20.1 - Determination of structure
20.1.1: State that the structure of a compound can be determined using information from a variety of spectroscopic and chemical techniques. Students should realize that information from only one technique is usually insufficient to determine or confirm a structure.
Determination of structure
Determination of structure (finding out what the structure of a molecule is) has been a quest of organic chemists since the very beginning. The problem is that the molecules cannot be 'seen' as such and indirect evidence for the structure must be gleaned by a variety of methods. The final 'proof' may be the synthesis of the molecule from simpler units producing a compound with identical characteristics to the unknown substance.
The first stage to find out is the relative molecular mass of the substance in question. Nowadays, this may be done accurately using a mass spectrometer. In the past it was necessary to find the percentage composition of each component element to find the empirical formula and then to find the molecular mass by one of several physical techniques.
Once the relative molecular mass and chemical formula are known, structural information may be obtained by both electronic and 'wet' chemical means.
Nuclear magnetic resonance
This tells us the number of hydrogen atoms in different environments within the molecule. As hydrogen is present in (almost) all organic compounds this technique is very useful. The pattern produced by the hydrogens is often split into finer structure that also gives information about the number of hydrogen adjacent to the absorbing atoms.
This shows characteristic absorptions due to specific bends and stretches of the bonds associated with certain functional groups such as the carbonyl group, the hydroxyl group etc.
May be useful to show the presence of unsaturation or conjugation in organic systems.
As stated above, a complete analysis is often the result of applying several analytical techniques some of which are described in more detail below.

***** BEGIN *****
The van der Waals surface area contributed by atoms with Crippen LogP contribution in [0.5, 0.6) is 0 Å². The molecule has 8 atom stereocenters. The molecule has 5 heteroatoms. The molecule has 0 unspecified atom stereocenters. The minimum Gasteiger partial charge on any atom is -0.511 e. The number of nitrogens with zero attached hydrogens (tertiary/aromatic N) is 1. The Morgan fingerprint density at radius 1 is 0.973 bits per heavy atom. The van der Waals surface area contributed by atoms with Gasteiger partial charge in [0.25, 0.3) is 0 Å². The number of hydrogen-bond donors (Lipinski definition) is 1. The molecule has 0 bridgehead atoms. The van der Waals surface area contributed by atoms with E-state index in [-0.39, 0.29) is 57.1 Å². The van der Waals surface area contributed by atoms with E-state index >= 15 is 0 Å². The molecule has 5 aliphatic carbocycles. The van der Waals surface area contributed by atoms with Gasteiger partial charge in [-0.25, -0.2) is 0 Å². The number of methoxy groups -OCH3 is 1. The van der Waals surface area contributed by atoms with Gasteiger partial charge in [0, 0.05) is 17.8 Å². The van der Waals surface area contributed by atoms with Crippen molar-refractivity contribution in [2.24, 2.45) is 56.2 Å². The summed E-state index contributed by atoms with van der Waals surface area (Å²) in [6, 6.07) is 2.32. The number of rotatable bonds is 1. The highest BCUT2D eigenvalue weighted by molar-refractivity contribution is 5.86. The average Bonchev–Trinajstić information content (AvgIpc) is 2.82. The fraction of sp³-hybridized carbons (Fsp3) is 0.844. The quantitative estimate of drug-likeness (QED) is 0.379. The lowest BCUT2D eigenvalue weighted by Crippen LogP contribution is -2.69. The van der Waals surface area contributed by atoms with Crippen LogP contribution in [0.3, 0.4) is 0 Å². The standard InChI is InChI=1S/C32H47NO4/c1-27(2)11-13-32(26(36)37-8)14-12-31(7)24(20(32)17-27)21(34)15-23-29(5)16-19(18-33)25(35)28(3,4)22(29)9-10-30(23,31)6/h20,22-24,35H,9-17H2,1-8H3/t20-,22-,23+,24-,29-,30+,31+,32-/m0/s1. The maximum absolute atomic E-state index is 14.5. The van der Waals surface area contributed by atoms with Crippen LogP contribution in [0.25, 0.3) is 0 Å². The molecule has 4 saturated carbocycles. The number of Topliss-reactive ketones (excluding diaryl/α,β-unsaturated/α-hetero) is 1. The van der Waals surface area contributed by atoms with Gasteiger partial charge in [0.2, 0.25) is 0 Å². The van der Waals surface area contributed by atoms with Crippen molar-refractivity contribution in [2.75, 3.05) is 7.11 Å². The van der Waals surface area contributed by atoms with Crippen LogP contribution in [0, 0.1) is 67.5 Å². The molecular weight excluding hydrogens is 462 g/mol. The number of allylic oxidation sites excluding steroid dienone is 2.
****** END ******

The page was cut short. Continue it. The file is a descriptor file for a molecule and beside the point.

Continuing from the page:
20.1.2: Describe and explain how information from an infrared spectrum can be used to identify functional groups in a compound. Restrict this to using infrared spectra to show the presence of the functional groups: and to match the fingerprint region to a known spectrum.
Infra-red radiation has ust the correct frequency to interact with the bonds in molecules. These can absorb the radiation at specific wavelengths to change their vibrational states. As with all energy values at atomic and molecular level these are quantised, i.e. energy absorption is not continuous but occurs at frequencies corresponding to the difference in energy between two quantum states.
Each bond type has a different absorption frequency and a scan over a range of frequencies shows absorptions corresponding to the bonds present in the molecule. In reality, the patterns produced by IR spectra are complex and only a few bond types can be identified, such as carbonyl groups C=O, and hydroxyl (alcohol) groups O-H.
The fingerprint region
Use is made of the complexity of the spectrum as no two compounds have exactly the same series of absorptions. This means that a complex region of the spectrum, known as the fingerprint region, can be used to compare an nknown substance wth a database of known substances. If the unknown has a spectrum identical to a known spectrum then a positive identification has been made. The fingerprint region appears at the right hand side of the diagram below.
The lower 'x' axis has units of cm-1. This is known as the wavenumber, it is the reciprocal of the wavelength in cm. This unit of measurement is traditional for IR spectra and is used to produce convenient numbers. In the diagram a strong absorptin can be seen at about 3000 cm-1 corresponding to the bond between the benzene ring and a hydrogen atom
20.1.3: Describe and explain how information from a mass spectrum can be used to determine the structure of a compound. Restrict this to using mass spectra to determine the relative molecular mass of a compound and to identify simple fragments, for example: (Mr - 15)+ loss of CH3; (Mr - 29)+ loss of C2H5 or CHO; (Mr - 31)+ loss of CH3O; (Mr - 45)+ loss of COOH.
20.1.4: Describe and explain how information
from a 1H NMR spectrum can be used to determine the structure of a compound.
Restrict this to using NMR spectra to determine the number of different
environments in which hydrogen is found and the number of hydrogens in
each environment. Splitting patterns are not required